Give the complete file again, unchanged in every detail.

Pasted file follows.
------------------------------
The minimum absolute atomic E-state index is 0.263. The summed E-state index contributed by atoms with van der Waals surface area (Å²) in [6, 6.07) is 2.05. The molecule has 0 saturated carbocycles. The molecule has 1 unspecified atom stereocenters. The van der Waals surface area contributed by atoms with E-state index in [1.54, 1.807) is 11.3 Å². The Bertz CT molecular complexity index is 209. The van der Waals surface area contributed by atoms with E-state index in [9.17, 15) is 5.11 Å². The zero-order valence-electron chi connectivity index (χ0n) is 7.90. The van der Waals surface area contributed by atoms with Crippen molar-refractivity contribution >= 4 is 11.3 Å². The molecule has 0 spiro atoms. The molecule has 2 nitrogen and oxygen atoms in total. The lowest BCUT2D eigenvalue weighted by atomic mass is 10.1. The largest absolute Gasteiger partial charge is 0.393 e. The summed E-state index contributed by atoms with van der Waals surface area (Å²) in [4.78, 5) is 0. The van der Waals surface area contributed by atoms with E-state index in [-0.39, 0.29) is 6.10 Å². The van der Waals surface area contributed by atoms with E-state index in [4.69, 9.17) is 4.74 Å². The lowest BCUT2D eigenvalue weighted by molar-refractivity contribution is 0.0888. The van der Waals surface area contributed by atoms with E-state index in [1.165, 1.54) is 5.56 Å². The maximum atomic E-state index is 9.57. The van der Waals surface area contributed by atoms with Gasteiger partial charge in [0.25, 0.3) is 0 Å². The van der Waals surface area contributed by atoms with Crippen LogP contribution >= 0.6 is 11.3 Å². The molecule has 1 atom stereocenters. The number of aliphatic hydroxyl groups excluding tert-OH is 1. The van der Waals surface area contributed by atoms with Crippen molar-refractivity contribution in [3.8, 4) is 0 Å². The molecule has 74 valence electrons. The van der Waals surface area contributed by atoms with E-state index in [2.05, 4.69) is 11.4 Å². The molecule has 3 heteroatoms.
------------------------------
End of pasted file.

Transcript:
The minimum absolute atomic E-state index is 0.263. The summed E-state index contributed by atoms with van der Waals surface area (Å²) in [6, 6.07) is 2.05. The molecule has 0 saturated carbocycles. The molecule has 1 unspecified atom stereocenters. The van der Waals surface area contributed by atoms with E-state index in [1.54, 1.807) is 11.3 Å². The Bertz CT molecular complexity index is 209. The van der Waals surface area contributed by atoms with E-state index in [9.17, 15) is 5.11 Å². The zero-order valence-electron chi connectivity index (χ0n) is 7.90. The van der Waals surface area contributed by atoms with Crippen molar-refractivity contribution >= 4 is 11.3 Å². The molecule has 0 spiro atoms. The molecule has 2 nitrogen and oxygen atoms in total. The lowest BCUT2D eigenvalue weighted by atomic mass is 10.1. The largest absolute Gasteiger partial charge is 0.393 e. The summed E-state index contributed by atoms with van der Waals surface area (Å²) in [4.78, 5) is 0. The van der Waals surface area contributed by atoms with E-state index in [-0.39, 0.29) is 6.10 Å². The van der Waals surface area contributed by atoms with E-state index in [4.69, 9.17) is 4.74 Å². The lowest BCUT2D eigenvalue weighted by molar-refractivity contribution is 0.0888. The van der Waals surface area contributed by atoms with E-state index in [1.165, 1.54) is 5.56 Å². The maximum atomic E-state index is 9.57. The van der Waals surface area contributed by atoms with Gasteiger partial charge in [0.25, 0.3) is 0 Å². The van der Waals surface area contributed by atoms with Crippen LogP contribution >= 0.6 is 11.3 Å². The molecule has 1 atom stereocenters. The number of aliphatic hydroxyl groups excluding tert-OH is 1. The van der Waals surface area contributed by atoms with Crippen molar-refractivity contribution in [3.8, 4) is 0 Å². The molecule has 74 valence electrons. The van der Waals surface area contributed by atoms with E-state index in [2.05, 4.69) is 11.4 Å². The molecule has 3 heteroatoms.